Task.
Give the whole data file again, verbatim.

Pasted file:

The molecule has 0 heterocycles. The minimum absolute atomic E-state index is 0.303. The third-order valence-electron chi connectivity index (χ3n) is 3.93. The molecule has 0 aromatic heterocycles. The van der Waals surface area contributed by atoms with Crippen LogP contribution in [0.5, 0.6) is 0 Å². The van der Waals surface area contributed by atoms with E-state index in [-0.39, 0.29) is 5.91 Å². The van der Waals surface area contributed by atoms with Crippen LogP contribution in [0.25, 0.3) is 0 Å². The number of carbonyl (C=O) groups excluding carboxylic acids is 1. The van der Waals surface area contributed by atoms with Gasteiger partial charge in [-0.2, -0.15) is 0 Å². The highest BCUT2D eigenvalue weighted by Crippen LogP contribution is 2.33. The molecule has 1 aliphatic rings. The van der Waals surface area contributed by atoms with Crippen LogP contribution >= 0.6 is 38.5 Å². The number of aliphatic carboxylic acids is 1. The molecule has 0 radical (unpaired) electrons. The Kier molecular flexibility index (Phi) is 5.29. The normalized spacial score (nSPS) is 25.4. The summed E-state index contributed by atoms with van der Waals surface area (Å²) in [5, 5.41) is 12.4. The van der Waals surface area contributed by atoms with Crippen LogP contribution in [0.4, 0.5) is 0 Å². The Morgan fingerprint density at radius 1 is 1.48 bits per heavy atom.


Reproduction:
The molecule has 0 heterocycles. The minimum absolute atomic E-state index is 0.303. The third-order valence-electron chi connectivity index (χ3n) is 3.93. The molecule has 0 aromatic heterocycles. The van der Waals surface area contributed by atoms with Crippen LogP contribution in [0.5, 0.6) is 0 Å². The van der Waals surface area contributed by atoms with E-state index in [-0.39, 0.29) is 5.91 Å². The van der Waals surface area contributed by atoms with Crippen LogP contribution in [0.25, 0.3) is 0 Å². The number of carbonyl (C=O) groups excluding carboxylic acids is 1. The van der Waals surface area contributed by atoms with Gasteiger partial charge in [-0.2, -0.15) is 0 Å². The highest BCUT2D eigenvalue weighted by Crippen LogP contribution is 2.33. The molecule has 1 aliphatic rings. The van der Waals surface area contributed by atoms with Crippen LogP contribution >= 0.6 is 38.5 Å². The number of aliphatic carboxylic acids is 1. The molecule has 0 radical (unpaired) electrons. The Kier molecular flexibility index (Phi) is 5.29. The normalized spacial score (nSPS) is 25.4. The summed E-state index contributed by atoms with van der Waals surface area (Å²) in [5, 5.41) is 12.4. The van der Waals surface area contributed by atoms with Crippen LogP contribution in [0.4, 0.5) is 0 Å². The Morgan fingerprint density at radius 1 is 1.48 bits per heavy atom.